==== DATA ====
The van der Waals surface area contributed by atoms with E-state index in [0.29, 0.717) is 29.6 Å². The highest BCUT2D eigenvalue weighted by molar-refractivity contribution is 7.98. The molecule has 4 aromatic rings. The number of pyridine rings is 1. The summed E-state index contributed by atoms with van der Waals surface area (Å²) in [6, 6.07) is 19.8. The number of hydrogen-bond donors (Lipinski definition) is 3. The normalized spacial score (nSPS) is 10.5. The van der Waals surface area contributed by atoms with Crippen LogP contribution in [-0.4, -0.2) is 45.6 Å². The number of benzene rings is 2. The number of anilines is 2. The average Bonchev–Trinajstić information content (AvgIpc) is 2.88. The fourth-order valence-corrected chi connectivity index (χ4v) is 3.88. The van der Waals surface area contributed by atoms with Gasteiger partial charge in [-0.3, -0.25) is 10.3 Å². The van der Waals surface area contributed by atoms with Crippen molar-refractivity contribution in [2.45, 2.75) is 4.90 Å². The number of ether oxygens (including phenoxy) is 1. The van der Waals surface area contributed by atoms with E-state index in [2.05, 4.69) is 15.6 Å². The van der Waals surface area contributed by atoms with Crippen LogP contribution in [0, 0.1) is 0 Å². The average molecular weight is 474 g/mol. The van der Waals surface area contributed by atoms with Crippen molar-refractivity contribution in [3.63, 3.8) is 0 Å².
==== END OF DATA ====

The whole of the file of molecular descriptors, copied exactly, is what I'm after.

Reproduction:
The van der Waals surface area contributed by atoms with E-state index in [0.29, 0.717) is 29.6 Å². The highest BCUT2D eigenvalue weighted by molar-refractivity contribution is 7.98. The molecule has 4 aromatic rings. The number of pyridine rings is 1. The summed E-state index contributed by atoms with van der Waals surface area (Å²) in [6, 6.07) is 19.8. The number of hydrogen-bond donors (Lipinski definition) is 3. The normalized spacial score (nSPS) is 10.5. The van der Waals surface area contributed by atoms with Crippen LogP contribution in [-0.4, -0.2) is 45.6 Å². The number of benzene rings is 2. The number of anilines is 2. The average Bonchev–Trinajstić information content (AvgIpc) is 2.88. The fourth-order valence-corrected chi connectivity index (χ4v) is 3.88. The van der Waals surface area contributed by atoms with Gasteiger partial charge in [-0.3, -0.25) is 10.3 Å². The van der Waals surface area contributed by atoms with Crippen molar-refractivity contribution in [2.45, 2.75) is 4.90 Å². The number of ether oxygens (including phenoxy) is 1. The van der Waals surface area contributed by atoms with E-state index in [2.05, 4.69) is 15.6 Å². The van der Waals surface area contributed by atoms with Crippen LogP contribution in [0, 0.1) is 0 Å². The average molecular weight is 474 g/mol. The van der Waals surface area contributed by atoms with Crippen molar-refractivity contribution in [3.63, 3.8) is 0 Å².